On January 27, Zhang Ming, Ambassador of the People’s Republic of China to the European Union, opened the year for Friends of Europe’s Asia Programme with a Strategic Conversation with Dharmendra Kanani, Friends of Europe’s Chief Spokesperson and Director for Asia, Digital, Peace, Security and Defence.
The idea was to look at China’s expectations for its relationship with the EU and the ways that relationship will be affected by political changes within Europe and in the wider context of an evolving international scene characterised by President Joe Biden taking office in Washington.
Despite signs of hardening European attitudes, there was optimism over December 2020’s agreement in principle on the Comprehensive Agreement on Investment (CAI), which European Commission President Ursula von der Leyen hailed as opening the way for a ‘rebalancing’ of the relationship, providing ‘unprecedented access to the Chinese market for European investors, enabling our businesses to grow and create jobs’.
There was also much talk at the time of Europe learning from China’s handling of the pandemic and robust economic recovery.
Ambassador Zhang pointed out that despite the pandemic and its impact on the world economy, 2020 had seen ‘robust growth in EU-China relations,’ at both political and economic level. The bounce back in trade since the start of the pandemic showed the resilience of the economic relationship.
Amid US criticism of the CAI, Zhang noted that it was a stand-alone agreement, not dependent on others. It will remove barriers to two-way investment and contribute to the development of an investment ecosystem across Europe and Asia, he said, adding that – as a first-of-its-kind agreement – it could serve as an example for future deals elsewhere.
Besides widening market access, improving the business environment and setting out institutional safeguards to promote better relations between the EU and China, Zhang argued the CAI will give a strong boost to the global economy, promote trade and investment and enhance global confidence.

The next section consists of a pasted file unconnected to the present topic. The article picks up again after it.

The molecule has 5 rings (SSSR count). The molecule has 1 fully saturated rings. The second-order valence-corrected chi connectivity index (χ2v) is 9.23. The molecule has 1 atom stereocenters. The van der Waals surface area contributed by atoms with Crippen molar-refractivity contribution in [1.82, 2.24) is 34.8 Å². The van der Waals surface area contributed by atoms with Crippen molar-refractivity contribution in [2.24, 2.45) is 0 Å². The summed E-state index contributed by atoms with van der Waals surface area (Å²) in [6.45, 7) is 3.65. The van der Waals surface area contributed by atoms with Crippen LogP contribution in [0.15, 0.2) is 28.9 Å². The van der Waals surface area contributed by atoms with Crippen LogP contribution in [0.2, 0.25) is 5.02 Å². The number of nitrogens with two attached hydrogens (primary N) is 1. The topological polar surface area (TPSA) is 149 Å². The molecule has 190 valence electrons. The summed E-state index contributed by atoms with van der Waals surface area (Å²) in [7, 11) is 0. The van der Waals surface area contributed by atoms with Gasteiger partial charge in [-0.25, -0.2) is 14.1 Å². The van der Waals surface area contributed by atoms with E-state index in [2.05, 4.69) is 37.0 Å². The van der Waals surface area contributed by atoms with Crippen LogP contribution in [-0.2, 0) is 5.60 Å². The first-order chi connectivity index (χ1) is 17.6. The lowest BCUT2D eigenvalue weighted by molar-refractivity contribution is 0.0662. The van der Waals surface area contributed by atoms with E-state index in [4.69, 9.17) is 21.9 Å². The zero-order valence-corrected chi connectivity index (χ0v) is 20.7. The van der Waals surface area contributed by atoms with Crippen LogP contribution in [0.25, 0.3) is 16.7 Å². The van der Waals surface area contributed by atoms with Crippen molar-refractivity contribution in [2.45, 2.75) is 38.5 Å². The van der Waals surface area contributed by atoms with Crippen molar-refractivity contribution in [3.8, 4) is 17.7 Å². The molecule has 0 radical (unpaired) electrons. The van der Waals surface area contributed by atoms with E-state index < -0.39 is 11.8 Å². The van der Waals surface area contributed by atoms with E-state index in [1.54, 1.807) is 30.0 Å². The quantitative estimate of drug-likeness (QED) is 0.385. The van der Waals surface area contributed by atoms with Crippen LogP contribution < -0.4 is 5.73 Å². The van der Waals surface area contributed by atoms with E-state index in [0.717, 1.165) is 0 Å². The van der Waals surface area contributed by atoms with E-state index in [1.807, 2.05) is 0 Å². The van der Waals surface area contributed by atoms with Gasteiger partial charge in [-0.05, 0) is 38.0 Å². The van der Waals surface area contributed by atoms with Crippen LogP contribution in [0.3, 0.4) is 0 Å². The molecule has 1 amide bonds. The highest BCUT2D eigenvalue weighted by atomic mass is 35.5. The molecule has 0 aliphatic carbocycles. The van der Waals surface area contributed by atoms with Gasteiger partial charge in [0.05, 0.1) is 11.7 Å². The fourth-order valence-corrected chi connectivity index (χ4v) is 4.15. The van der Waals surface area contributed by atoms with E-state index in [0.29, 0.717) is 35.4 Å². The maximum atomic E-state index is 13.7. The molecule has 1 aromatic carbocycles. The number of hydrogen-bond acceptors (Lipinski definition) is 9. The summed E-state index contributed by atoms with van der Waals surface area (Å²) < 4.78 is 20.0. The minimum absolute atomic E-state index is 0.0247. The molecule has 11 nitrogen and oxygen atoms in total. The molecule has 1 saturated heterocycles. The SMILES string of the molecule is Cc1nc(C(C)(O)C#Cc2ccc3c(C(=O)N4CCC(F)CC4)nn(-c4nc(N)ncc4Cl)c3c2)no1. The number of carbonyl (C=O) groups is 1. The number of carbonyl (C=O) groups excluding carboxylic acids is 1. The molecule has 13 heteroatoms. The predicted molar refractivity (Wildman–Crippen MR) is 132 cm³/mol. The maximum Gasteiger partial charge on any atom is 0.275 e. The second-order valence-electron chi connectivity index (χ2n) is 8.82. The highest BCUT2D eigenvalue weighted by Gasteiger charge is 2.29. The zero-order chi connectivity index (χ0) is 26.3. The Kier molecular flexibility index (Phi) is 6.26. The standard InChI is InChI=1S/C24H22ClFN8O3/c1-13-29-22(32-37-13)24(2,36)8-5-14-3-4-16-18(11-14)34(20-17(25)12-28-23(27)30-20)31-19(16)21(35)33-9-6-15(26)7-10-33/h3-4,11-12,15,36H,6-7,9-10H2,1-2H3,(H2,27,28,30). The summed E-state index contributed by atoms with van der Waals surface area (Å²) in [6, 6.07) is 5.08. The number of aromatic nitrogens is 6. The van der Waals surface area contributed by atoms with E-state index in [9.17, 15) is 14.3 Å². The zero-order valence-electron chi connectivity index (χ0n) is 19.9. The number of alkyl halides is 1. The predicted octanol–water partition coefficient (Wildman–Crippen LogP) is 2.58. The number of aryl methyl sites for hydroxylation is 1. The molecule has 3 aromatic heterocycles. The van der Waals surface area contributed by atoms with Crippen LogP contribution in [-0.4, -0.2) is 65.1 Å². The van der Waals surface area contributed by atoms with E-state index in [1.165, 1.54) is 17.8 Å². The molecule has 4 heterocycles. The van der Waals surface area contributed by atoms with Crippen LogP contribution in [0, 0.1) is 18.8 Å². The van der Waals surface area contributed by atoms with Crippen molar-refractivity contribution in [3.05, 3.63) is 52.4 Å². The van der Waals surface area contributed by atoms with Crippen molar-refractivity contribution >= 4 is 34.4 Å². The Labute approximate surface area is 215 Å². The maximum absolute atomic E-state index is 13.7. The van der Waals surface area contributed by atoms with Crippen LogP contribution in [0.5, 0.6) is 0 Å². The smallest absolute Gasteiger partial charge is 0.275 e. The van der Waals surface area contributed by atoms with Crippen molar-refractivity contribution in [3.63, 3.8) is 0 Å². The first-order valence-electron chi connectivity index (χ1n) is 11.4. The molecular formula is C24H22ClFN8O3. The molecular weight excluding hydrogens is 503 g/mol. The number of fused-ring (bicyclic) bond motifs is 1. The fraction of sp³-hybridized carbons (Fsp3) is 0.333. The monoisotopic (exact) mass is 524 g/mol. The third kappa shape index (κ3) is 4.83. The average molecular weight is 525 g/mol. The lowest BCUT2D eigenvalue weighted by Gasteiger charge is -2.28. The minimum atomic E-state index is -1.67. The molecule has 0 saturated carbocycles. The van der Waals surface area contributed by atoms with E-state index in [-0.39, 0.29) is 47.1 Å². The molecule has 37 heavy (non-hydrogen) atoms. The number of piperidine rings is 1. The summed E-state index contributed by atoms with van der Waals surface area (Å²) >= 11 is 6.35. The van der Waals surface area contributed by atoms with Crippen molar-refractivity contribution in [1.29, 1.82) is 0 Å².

“It represents a major contribution to world economic openness,” he said. “The investment agreement is crucial for China, the EU and the whole world.”
The CAI showed how EU-China relations were advancing ‘against all odds’, Zhang said as the two sides recognised their shared interests and responsibilities in protecting world peace and prosperity, promoting globalisation, multilateralism and global governance.
By rejecting talk of a ‘new Cold War’ and working together, China and the EU could turn the COVID-19 crisis into an opportunity for recovery.
“This serves the interests of China and the EU, and it contributes to global stability and prosperity in this uncertain world,” Zhang explained. “Facts have proved that EU and China are strategic partners, not systemic rivals.”
He was hopeful 2021 would maintain the momentum of improved relations with more high-level exchanges to push forward follow up of the investment agreement; coordinate health and economic responses to the pandemic; both sides working together in areas such as green and digital cooperation, and multilateral governance.
The European Union and China have much to learn from each other and share many objectives, he added, pointing to the objectives within China’s latest five-year plan to promote green, low-carbon growth, innovation and an expansion of domestic consumption.
“The enormous opportunities of cooperation must be seized and translated into action,” the diplomat concluded.
China, he said, was always ready to listen to ‘sensible and constructive criticism’ as a way of boosting mutual understanding. However, he cautioned, that ‘it is totally unacceptable to attack and discredit China by lying for political and personal gains.’.